The United States has expressed fury over Burundi government’s decision to shut down social media platforms, visit web http://cehurd.org/wp-content/plugins/jetpack/3rd-party/wpml.php Facebook, http://ceris.ca/wp-content/plugins/wordpress-popup/views/meta-behavior.php WhatsApp and Twitter, http://covintec.cl/wp-content/plugins/contact-form-7/includes/config-validator.php saying the development signals a “country moving in the wrong direction.”
In her statement issued Wednesday night, U.S. envoy to United States Samantha Power did not mince her words in blasting President Pierre Nkurunziza whom he accused of being “consistently dismissive of the risks inherent in his privileging his preservation of power over the critical need to respect the terms of the Arusha compact.”
“Burundi’s leaders must end their complacency and now find ways to avoid violence and decide on how best to ensure elections are peaceful, credible and transparent. The actions the Burundian government has taken this week undermine this goal,” said Power.
Protests against Nkurunziza entered the fifth day on Thursday, with clashes being reported in Bujumbura.
In a massive crackdown on communication outlets, Nkurunziza ordered Police to shut down private radio stations before descending on social media groups which were equally blocked.
Power said in her statement: The United States condemns the ongoing political violence taking place in Burundi and the government’s crackdown on media, civil society, and the political opposition this week, including reports today that the government has taken steps to restrict access to the internet and social media.”
She added: “These actions – and those we have seen over the past year – point to a country that has made great progress but sadly is now moving in the wrong direction. Today we see a Burundi seized by fear and at severe risk of deadly violence.”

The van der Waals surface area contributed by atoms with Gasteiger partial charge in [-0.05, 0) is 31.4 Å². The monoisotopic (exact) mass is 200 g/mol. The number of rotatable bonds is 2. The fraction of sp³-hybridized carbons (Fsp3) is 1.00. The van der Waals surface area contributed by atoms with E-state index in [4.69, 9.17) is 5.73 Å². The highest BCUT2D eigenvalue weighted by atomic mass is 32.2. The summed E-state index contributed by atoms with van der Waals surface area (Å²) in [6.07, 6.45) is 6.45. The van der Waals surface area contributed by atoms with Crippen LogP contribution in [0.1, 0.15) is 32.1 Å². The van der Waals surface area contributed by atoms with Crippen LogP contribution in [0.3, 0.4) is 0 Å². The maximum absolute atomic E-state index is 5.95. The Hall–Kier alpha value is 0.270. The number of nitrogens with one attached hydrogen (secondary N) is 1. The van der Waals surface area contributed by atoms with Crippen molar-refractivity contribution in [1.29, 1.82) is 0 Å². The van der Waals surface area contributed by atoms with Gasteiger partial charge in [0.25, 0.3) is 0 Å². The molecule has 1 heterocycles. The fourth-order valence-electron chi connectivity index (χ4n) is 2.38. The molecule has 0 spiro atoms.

“We call on the government to open a dialogue with members of the opposition and civil society on steps to ensure a credible and inclusive electoral process. We call on the Burundian government to respect the rights of its citizens to gather peacefully, to allow political parties and candidates to campaign, and to ensure an open and transparent debate in which diverse views can be aired. This extends to media and its right to report freely on the election process without fear of intimidation, censorship or arrest,” said Power.
From 1993 to 2006, Burundi saw civil war driven by ethnic tensions. The 2000 Arusha Peace and Reconciliation Accords provided a negotiated settlement to the conflict.
United States’ consistent criticism of the Burundi president’s action is likely to motivate the opposition to continue pushing for the rejection of Nkurunziza’s third term in office.
U.S. Government which provides millions of dollars to Burundi in aid could as well use its leverage to reign in on Nkurunziza.
Power said the United States is deeply troubled by the arrest of hundreds of protesters and civil society leaders, and the shuttering of independent media outlets.
“These arrests and harassment of peaceful protesters and the media must stop. We call on the government to grant UN human rights staff access to hospitals and prisons to ensure the needs of those injured and detained are being addressed and their rights respected. We also call on the opposition to participate constructively in the democratic process and to shun violence,” she observed.
“We reiterate our intention to hold accountable anyone on any side of Burundi’s political debate responsible for fomenting violence. The United States is monitoring the situation closely and will take targeted measures, including by denying U.S. visas, to hold accountable those individuals who participate in, plan, or order violence against the civilian population.”
The UN Security Council also met Wednesday to discuss the deteriorating situation in Burundi and that it heard disturbing reports about developments on the ground.
These include the deaths of two people, close to three hundred arrested, and 22,000 refugees flowing into neighbouring countries.
Council members expressed deep concern regarding the escalation of violence and political tension in the country as well as the restrictions on freedom of expression and assembly.
Earlier this month, the Council also expressed its determination to consider action against those who actively facilitate violence, including by distributing weapons to youth groups.
Power said President Nkurunziza and the people of Burundi still have an opportunity to choose peace and to choose progress.
“Burundi’s leaders must recognize the valuable role that any political opposition, civil society, and media play in a healthy, open and inclusive democracy and must make space for their constructive participation,” she said.